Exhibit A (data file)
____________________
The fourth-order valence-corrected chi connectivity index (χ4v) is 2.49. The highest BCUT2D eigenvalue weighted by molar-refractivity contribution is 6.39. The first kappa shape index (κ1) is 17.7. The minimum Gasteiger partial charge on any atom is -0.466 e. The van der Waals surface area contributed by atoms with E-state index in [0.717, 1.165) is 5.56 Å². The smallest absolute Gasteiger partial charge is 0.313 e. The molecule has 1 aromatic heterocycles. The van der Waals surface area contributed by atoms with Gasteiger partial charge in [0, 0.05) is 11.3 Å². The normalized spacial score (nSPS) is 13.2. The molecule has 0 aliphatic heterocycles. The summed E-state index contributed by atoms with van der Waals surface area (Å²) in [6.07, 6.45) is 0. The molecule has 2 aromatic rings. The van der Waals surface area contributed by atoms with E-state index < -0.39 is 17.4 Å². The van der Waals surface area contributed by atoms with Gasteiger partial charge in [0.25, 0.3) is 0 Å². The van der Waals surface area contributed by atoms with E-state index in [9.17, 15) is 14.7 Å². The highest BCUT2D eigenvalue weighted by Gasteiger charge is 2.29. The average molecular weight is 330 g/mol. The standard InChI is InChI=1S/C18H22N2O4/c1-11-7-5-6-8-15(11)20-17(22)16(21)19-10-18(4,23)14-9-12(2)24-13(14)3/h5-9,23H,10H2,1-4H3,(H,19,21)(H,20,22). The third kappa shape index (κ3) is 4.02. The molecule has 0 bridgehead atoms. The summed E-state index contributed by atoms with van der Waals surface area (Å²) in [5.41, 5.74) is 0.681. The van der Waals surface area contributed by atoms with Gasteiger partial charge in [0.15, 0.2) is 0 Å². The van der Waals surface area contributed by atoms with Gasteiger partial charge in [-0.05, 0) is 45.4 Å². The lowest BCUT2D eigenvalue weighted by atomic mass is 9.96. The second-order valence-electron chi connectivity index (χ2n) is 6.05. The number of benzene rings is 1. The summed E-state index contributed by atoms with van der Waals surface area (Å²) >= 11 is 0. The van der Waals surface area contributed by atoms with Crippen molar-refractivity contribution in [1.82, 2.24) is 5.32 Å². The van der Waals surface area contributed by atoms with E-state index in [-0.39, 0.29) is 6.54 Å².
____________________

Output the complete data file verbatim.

The fourth-order valence-corrected chi connectivity index (χ4v) is 2.49. The highest BCUT2D eigenvalue weighted by molar-refractivity contribution is 6.39. The first kappa shape index (κ1) is 17.7. The minimum Gasteiger partial charge on any atom is -0.466 e. The van der Waals surface area contributed by atoms with E-state index in [0.717, 1.165) is 5.56 Å². The smallest absolute Gasteiger partial charge is 0.313 e. The molecule has 1 aromatic heterocycles. The van der Waals surface area contributed by atoms with Gasteiger partial charge in [0, 0.05) is 11.3 Å². The normalized spacial score (nSPS) is 13.2. The molecule has 0 aliphatic heterocycles. The summed E-state index contributed by atoms with van der Waals surface area (Å²) in [6.07, 6.45) is 0. The molecule has 2 aromatic rings. The van der Waals surface area contributed by atoms with E-state index < -0.39 is 17.4 Å². The van der Waals surface area contributed by atoms with Gasteiger partial charge in [0.25, 0.3) is 0 Å². The van der Waals surface area contributed by atoms with E-state index in [9.17, 15) is 14.7 Å². The highest BCUT2D eigenvalue weighted by Gasteiger charge is 2.29. The average molecular weight is 330 g/mol. The standard InChI is InChI=1S/C18H22N2O4/c1-11-7-5-6-8-15(11)20-17(22)16(21)19-10-18(4,23)14-9-12(2)24-13(14)3/h5-9,23H,10H2,1-4H3,(H,19,21)(H,20,22). The third kappa shape index (κ3) is 4.02. The molecule has 0 bridgehead atoms. The summed E-state index contributed by atoms with van der Waals surface area (Å²) in [5.41, 5.74) is 0.681. The van der Waals surface area contributed by atoms with Gasteiger partial charge in [0.15, 0.2) is 0 Å². The van der Waals surface area contributed by atoms with Gasteiger partial charge in [-0.05, 0) is 45.4 Å². The lowest BCUT2D eigenvalue weighted by atomic mass is 9.96. The second-order valence-electron chi connectivity index (χ2n) is 6.05. The number of benzene rings is 1. The summed E-state index contributed by atoms with van der Waals surface area (Å²) >= 11 is 0. The van der Waals surface area contributed by atoms with Crippen molar-refractivity contribution in [1.82, 2.24) is 5.32 Å². The van der Waals surface area contributed by atoms with E-state index in [-0.39, 0.29) is 6.54 Å².